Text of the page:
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European Accounting Review
Vol. 20, No. 2, 289– 319, 2011
A Theoretical Analysis of the Impact
of Adopting Rolling Budgets,
Activity-Based Budgeting and
Beyond Budgeting
STEPHEN C. HANSEN
Department of Accountancy, School of Business, The George Washington University, Washington,
DC, USA
(Received: February 2009; accepted April 2010)
ABSTRACT Budgeting accomplishes many goals in an organization and evaluating the
potential impact of a change is difficult. I investigate the organization-wide effects of
three distinct budgeting alternatives (rolling budgets, activity-based budgeting and
beyond budgeting) using a model that incorporates three important budgeting functions:
forecasting, operational planning and performance evaluation. From the perspective of
the whole organization, each budgeting alternative improves profits. I then examine the
department preferences for each alternative when each function is under the control of a
different department and each department has its own, department-specific performance
metric. Forecasting is judged on the variance of the base demand forecast, operational
planning on the expected unit capacity costs and performance evaluation on the
salesperson’s expected action. In my model all departments always favor rolling
forecasts, while only one department always favors beyond budgeting (or activity-based
budgeting). For beyond budgeting and activity-based budgeting, the preferences of the
two other departments vary depending upon the model parameters.
1. Introduction
Although budgeting is an important control system for most organizations
(Simons, 1995; Armstrong et al., 1996; Ekholm and Wallin, 2000), many managers are dissatisfied with their current systems and are actively considering
Correspondence Address: Stephen C. Hansen, Department of Accountancy, School of Business,
The George Washington University, 2201 G St. NW, Washington, DC, 20052, USA. E-mail:
shansen@gwu.edu
0963-8180 Print/1468-4497 Online/11/020289–31 # 2011 European Accounting Association
DOI: 10.1080/09638180.2010.496260
Published by Routledge Journals, Taylor & Francis Ltd on behalf of the EAA.
290
S. C. Hansen
changes (Comshare, 2001; Neely et al., 2001). One aspect of budgeting complicates the evaluation of potential alternatives. The budgeting system is used for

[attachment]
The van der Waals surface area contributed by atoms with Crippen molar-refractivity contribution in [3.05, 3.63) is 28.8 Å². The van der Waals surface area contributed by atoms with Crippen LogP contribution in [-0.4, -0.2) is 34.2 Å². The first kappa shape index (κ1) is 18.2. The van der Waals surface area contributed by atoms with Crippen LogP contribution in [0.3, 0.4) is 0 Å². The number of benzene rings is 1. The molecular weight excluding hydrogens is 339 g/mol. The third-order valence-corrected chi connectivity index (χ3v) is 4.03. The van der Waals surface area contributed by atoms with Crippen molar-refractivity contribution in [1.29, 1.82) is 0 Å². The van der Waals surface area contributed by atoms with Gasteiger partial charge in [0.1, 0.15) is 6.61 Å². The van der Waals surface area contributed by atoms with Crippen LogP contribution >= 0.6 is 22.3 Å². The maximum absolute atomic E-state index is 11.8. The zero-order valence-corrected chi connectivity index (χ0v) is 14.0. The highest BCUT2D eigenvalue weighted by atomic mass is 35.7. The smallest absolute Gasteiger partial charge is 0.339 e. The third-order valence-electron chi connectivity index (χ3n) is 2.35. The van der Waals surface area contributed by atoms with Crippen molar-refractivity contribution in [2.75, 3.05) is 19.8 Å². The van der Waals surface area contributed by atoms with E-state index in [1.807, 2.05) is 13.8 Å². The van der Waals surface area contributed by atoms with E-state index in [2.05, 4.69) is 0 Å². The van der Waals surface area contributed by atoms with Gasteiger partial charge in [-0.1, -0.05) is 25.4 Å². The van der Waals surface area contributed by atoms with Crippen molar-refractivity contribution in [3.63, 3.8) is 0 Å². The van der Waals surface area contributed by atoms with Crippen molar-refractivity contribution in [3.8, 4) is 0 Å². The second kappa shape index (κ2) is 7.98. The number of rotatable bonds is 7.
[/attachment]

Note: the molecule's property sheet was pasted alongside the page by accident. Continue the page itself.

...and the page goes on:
many different purposes,1 and each organization designs their system to
address its most important problems. For instance, a steel mill’s budgeting
process may focus on operational planning, whilst a telemarketing organization’s
process may focus on performance evaluation.
In parallel with the many different purposes of the budget, proposed budgeting
modifications/alternatives affect the different purposes (termed functions) in
different ways.2 This paper examines three distinct budgeting alternatives that
focus on changing different functions. Rolling budgets generate improved forecasts and change the forecasting function (Comshare, 2001; Serven, 2002).
Beyond budgeting switches employee compensation from budget-based to relative performance contracts (Ekholm and Wallin, 2000; Hope and Fraser, 2003)
and changes the performance evaluation function. Finally, activity-based budgeting increases the sophistication of the operational planning system (Ansari et al.,
1999; Hansen and Torok, 2004) and changes the operational planning function.
Since the budgeting system may perform multiple functions, and different
alternatives focus on changing different functions, an important question is:
How will introducing a specific budgeting alternative affect the individual functions of the organization? For instance, if rolling budgets improve the forecasting/planning function, will it lead to an improvement or a decline in the
operational planning function?
In addition to clarifying what each alternative actually achieves, the answer to